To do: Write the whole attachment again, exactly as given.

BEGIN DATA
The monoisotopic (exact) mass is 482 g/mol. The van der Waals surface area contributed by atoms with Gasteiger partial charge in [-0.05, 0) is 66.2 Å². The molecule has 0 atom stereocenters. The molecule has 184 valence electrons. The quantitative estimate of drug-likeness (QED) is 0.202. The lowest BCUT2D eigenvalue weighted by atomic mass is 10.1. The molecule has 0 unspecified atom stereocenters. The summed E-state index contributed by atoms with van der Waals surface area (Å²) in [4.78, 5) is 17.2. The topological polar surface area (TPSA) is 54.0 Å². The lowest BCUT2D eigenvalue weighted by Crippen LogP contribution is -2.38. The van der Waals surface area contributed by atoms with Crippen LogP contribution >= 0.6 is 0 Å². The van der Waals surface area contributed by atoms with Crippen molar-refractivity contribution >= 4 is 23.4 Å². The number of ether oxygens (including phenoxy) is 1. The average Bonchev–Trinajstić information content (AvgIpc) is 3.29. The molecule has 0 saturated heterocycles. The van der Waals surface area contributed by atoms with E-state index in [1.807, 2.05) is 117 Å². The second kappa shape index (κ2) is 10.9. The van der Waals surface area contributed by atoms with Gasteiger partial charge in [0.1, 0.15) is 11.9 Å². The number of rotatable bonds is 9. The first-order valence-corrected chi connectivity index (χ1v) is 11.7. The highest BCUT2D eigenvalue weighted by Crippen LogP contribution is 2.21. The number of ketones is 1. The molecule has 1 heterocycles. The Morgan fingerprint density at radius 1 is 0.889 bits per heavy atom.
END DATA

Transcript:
The monoisotopic (exact) mass is 482 g/mol. The van der Waals surface area contributed by atoms with Gasteiger partial charge in [-0.05, 0) is 66.2 Å². The molecule has 0 atom stereocenters. The molecule has 184 valence electrons. The quantitative estimate of drug-likeness (QED) is 0.202. The lowest BCUT2D eigenvalue weighted by atomic mass is 10.1. The molecule has 0 unspecified atom stereocenters. The summed E-state index contributed by atoms with van der Waals surface area (Å²) in [4.78, 5) is 17.2. The topological polar surface area (TPSA) is 54.0 Å². The lowest BCUT2D eigenvalue weighted by Crippen LogP contribution is -2.38. The van der Waals surface area contributed by atoms with Crippen LogP contribution >= 0.6 is 0 Å². The van der Waals surface area contributed by atoms with Crippen molar-refractivity contribution >= 4 is 23.4 Å². The number of ether oxygens (including phenoxy) is 1. The average Bonchev–Trinajstić information content (AvgIpc) is 3.29. The molecule has 0 saturated heterocycles. The van der Waals surface area contributed by atoms with E-state index in [1.807, 2.05) is 117 Å². The second kappa shape index (κ2) is 10.9. The van der Waals surface area contributed by atoms with Gasteiger partial charge in [0.1, 0.15) is 11.9 Å². The number of rotatable bonds is 9. The first-order valence-corrected chi connectivity index (χ1v) is 11.7. The highest BCUT2D eigenvalue weighted by Crippen LogP contribution is 2.21. The number of ketones is 1. The molecule has 1 heterocycles. The Morgan fingerprint density at radius 1 is 0.889 bits per heavy atom.